The Flight Home
One last story.
One the way back from Shanghai to South Africa. I took the metro to Pudong Airport. An old man and what looked like her daughter sat across from me on the train most of the way. I stopped over in Kuala Lumpur for a few hours. When I boarded the plane from KL to Cape Town, lo and behold, I sat next to them on the plane. The odds of course astonishing. They also realized it and I could see they recognized me too. Most of the flight I tried to sleep. Close to the end of the flight I filled in a departure card. They didn’t seem to get any the first time around. They asked me to interpret for them talking to the air hostess to get them cards as well. When the cards came I realized it had no Chinese on it. I helped them fill out the forms translating/interpreting as we went along. It was very interesting experience and one of the first times I actually acted as a connection between Chinese & English. It was a great moment & I realized just how good my Chinese has become and how useful it is. I loved it! I talked to them a bit more. The old man is visiting his son and the girl, who was in fact his niece, was also tagging along.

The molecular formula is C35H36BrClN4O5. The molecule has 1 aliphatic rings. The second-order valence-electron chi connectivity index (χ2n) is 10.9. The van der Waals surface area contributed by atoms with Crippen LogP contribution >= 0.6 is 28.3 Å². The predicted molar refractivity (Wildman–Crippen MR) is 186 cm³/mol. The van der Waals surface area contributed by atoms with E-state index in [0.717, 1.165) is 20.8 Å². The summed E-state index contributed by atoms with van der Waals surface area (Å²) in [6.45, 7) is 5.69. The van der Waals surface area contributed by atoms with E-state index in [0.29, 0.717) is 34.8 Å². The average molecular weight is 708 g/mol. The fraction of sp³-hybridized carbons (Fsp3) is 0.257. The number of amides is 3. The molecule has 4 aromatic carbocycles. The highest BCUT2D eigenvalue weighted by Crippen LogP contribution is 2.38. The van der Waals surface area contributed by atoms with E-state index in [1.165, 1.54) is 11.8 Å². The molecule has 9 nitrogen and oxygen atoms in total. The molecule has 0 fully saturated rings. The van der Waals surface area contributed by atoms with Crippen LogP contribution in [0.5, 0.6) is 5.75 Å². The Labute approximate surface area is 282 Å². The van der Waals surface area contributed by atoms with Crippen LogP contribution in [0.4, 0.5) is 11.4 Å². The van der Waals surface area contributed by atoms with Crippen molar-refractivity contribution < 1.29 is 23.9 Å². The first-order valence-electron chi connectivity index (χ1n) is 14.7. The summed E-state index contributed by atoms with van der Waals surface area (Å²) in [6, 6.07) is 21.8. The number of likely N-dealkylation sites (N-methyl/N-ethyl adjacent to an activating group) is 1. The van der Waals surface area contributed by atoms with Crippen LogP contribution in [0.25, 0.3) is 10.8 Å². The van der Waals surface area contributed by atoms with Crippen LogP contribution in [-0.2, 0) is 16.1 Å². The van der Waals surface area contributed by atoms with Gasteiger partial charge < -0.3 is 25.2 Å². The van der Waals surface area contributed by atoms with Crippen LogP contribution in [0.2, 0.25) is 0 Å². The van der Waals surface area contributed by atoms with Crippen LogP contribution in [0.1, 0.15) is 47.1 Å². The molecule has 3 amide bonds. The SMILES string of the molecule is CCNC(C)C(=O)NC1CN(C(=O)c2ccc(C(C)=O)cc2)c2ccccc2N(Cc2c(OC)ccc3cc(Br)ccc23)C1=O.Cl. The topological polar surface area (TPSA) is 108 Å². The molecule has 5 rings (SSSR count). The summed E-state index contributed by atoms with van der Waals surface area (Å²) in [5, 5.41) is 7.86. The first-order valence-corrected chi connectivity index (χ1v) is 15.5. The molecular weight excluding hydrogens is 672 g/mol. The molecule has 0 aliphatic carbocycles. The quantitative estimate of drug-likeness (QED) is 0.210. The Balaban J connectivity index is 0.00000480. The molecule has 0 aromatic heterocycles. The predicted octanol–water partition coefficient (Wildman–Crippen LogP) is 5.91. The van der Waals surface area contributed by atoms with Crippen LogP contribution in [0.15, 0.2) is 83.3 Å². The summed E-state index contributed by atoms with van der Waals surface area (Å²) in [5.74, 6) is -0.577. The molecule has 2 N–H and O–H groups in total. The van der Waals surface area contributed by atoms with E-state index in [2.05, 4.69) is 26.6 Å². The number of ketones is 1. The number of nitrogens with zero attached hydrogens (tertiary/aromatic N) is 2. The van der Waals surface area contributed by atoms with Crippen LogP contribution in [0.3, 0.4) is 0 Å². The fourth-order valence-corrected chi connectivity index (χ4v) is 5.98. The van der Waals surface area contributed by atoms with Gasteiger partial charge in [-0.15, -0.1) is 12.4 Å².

In the end. I was very impressed with my Chinese. I still probably won’t hold up to many expats or people living in China, who learned to speak a lot quicker and sooner than I did, but I feel a lot more comfortable now. However, no need to slack now though!
I’ve got some interesting posts on specific Chinese I picked up while travelling, coming soon. Hopefully this week!